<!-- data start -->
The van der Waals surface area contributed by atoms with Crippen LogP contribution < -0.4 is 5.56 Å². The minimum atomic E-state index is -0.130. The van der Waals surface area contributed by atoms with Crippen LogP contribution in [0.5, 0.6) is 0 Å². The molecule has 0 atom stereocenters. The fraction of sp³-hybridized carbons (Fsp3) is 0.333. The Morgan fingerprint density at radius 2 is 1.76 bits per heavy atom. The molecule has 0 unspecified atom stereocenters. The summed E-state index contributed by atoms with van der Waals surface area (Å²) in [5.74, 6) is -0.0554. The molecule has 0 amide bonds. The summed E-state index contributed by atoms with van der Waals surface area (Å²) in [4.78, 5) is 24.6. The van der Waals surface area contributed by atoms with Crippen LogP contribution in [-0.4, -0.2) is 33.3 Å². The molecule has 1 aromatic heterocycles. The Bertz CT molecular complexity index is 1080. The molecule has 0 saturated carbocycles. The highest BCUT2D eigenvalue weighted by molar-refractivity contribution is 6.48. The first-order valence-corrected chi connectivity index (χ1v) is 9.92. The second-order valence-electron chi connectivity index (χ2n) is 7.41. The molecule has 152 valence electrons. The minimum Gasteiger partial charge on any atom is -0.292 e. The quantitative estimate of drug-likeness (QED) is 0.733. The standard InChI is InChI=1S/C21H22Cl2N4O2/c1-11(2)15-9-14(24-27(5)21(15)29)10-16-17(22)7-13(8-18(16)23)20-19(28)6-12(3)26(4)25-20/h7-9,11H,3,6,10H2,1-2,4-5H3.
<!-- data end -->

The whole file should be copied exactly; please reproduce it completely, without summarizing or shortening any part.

The van der Waals surface area contributed by atoms with Crippen LogP contribution < -0.4 is 5.56 Å². The minimum atomic E-state index is -0.130. The van der Waals surface area contributed by atoms with Crippen LogP contribution in [0.5, 0.6) is 0 Å². The molecule has 0 atom stereocenters. The fraction of sp³-hybridized carbons (Fsp3) is 0.333. The Morgan fingerprint density at radius 2 is 1.76 bits per heavy atom. The molecule has 0 unspecified atom stereocenters. The summed E-state index contributed by atoms with van der Waals surface area (Å²) in [5.74, 6) is -0.0554. The molecule has 0 amide bonds. The summed E-state index contributed by atoms with van der Waals surface area (Å²) in [4.78, 5) is 24.6. The van der Waals surface area contributed by atoms with Crippen LogP contribution in [-0.4, -0.2) is 33.3 Å². The molecule has 1 aromatic heterocycles. The Bertz CT molecular complexity index is 1080. The molecule has 0 saturated carbocycles. The highest BCUT2D eigenvalue weighted by molar-refractivity contribution is 6.48. The first-order valence-corrected chi connectivity index (χ1v) is 9.92. The second-order valence-electron chi connectivity index (χ2n) is 7.41. The molecule has 152 valence electrons. The minimum Gasteiger partial charge on any atom is -0.292 e. The quantitative estimate of drug-likeness (QED) is 0.733. The standard InChI is InChI=1S/C21H22Cl2N4O2/c1-11(2)15-9-14(24-27(5)21(15)29)10-16-17(22)7-13(8-18(16)23)20-19(28)6-12(3)26(4)25-20/h7-9,11H,3,6,10H2,1-2,4-5H3.